Best definition of joy I’ve found thus far. Read, re-read, and let its truth soak into your soul.
“What then is joy? One begins to suspect that for most of [the New Testament and Early Church writers] joy was more than a happy feeling, a pleasing mood or a sense of overflowing jubilation, although it might include these. Rather, by joy they seem to have been referring to something more profound, something more difficult to define yet real. Joy seems not to be laughter, gaiety, lightheartedness, and dance and song (at least in this present world) but something more akin to faith, more akin to a settled state of mind marked by peace. Joy is fundamentally an attitude toward life that views and accepts the world with equanimity, a confident way of looking at life that is rooted deep in faith, in a keen awareness of and trust in the sovereign God who has revealed himself in Jesus Christ and his death and resurrection. Joy thus was a perception of reality that generated hope and endurance in affliction and temptation or ease and prosperity. It enabled Christians to see beyond any particular event, judged good or bad, to God who stands above all events and ultimately has control over all events, which will be consummated at Christ’s Parousia (1 Peter). Joy included a readiness for martyrdom…, but equally it described an eagerness to go on living and serving even in the most difficult of circumstances.”
 Parousia is a quasi-technical transliteration of a Greek word meaning “presence,” “arrival,” “appearance,” or “coming.” Typically used with reference to Messiah, the term has become the primary referent to the future coming of Christ at the consummation of the eschatological timeline. In pop culture it is often equated with the “Second Coming,” though this requires a much less precise rendering of the text.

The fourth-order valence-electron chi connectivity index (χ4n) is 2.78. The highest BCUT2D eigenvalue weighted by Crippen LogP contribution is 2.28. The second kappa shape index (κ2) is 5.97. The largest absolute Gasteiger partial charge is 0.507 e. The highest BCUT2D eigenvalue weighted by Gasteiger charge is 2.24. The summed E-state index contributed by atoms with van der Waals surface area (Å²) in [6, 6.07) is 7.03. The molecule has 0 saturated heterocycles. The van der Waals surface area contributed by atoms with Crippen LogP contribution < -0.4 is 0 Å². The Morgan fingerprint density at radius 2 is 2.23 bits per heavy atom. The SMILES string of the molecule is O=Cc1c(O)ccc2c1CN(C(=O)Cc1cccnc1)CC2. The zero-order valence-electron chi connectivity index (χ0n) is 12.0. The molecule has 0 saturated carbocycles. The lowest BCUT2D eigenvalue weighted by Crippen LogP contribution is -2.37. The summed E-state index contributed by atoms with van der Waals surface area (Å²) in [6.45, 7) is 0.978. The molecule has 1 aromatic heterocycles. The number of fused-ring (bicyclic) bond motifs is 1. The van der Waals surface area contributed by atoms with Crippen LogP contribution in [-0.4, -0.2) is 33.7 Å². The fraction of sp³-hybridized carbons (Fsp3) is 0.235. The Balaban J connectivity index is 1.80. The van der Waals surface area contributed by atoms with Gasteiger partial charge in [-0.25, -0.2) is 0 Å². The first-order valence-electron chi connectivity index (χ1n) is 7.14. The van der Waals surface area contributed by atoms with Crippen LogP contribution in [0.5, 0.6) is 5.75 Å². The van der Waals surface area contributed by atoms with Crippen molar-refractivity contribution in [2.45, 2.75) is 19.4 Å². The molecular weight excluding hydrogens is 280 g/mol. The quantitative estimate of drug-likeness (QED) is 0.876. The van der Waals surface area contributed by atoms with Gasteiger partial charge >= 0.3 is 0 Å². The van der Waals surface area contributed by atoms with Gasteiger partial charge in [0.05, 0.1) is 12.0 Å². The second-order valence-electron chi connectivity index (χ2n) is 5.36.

“The Parousia is important in that it serves as an intersection of Christian understandings of christology, eschatology and soteriology: as the supreme moment of revelation of Jesus Christ as Lord for all the created order to see, as the culmination of God’s eternal purposes as they are worked out in human affairs and as the time at which the world is judged and believers are granted resurrection existence and are ultimately united with their Lord.” Quoted from the Dictionary of the Later New Testament and Its Developments, electronic ed. (Downers Grove, IL: InterVarsity Press, 2000).
For further study, see Walter A. Elwell and Philip Wesley Comfort, Tyndale Bible Dictionary, Tyndale reference library (Wheaton, Ill.: Tyndale House Publishers, 2001), 992.
 Ralph P. Martin and Peter H. Davids, Dictionary of the Later New Testament and Its Developments, electronic ed. (Downers Grove, IL: InterVarsity Press, 2000).